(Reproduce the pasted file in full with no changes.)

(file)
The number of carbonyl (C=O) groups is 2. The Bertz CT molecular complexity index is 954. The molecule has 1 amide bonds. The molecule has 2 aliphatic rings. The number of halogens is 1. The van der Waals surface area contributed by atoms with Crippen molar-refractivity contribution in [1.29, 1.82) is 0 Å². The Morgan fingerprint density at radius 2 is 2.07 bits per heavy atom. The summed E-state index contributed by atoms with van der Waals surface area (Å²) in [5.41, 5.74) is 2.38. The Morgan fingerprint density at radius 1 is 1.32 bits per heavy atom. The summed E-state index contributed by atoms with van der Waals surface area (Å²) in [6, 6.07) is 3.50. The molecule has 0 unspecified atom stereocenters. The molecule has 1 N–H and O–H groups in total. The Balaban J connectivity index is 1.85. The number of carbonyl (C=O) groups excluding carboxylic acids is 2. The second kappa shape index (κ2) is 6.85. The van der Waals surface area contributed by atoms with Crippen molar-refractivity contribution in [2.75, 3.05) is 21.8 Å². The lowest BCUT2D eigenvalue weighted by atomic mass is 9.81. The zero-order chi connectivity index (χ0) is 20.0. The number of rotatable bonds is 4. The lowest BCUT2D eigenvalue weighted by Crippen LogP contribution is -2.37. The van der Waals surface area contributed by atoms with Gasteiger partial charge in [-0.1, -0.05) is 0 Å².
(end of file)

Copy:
The number of carbonyl (C=O) groups is 2. The Bertz CT molecular complexity index is 954. The molecule has 1 amide bonds. The molecule has 2 aliphatic rings. The number of halogens is 1. The van der Waals surface area contributed by atoms with Crippen molar-refractivity contribution in [1.29, 1.82) is 0 Å². The Morgan fingerprint density at radius 2 is 2.07 bits per heavy atom. The summed E-state index contributed by atoms with van der Waals surface area (Å²) in [5.41, 5.74) is 2.38. The Morgan fingerprint density at radius 1 is 1.32 bits per heavy atom. The summed E-state index contributed by atoms with van der Waals surface area (Å²) in [6, 6.07) is 3.50. The molecule has 0 unspecified atom stereocenters. The molecule has 1 N–H and O–H groups in total. The Balaban J connectivity index is 1.85. The number of carbonyl (C=O) groups excluding carboxylic acids is 2. The second kappa shape index (κ2) is 6.85. The van der Waals surface area contributed by atoms with Crippen molar-refractivity contribution in [2.75, 3.05) is 21.8 Å². The lowest BCUT2D eigenvalue weighted by atomic mass is 9.81. The zero-order chi connectivity index (χ0) is 20.0. The number of rotatable bonds is 4. The lowest BCUT2D eigenvalue weighted by Crippen LogP contribution is -2.37. The van der Waals surface area contributed by atoms with Gasteiger partial charge in [-0.1, -0.05) is 0 Å².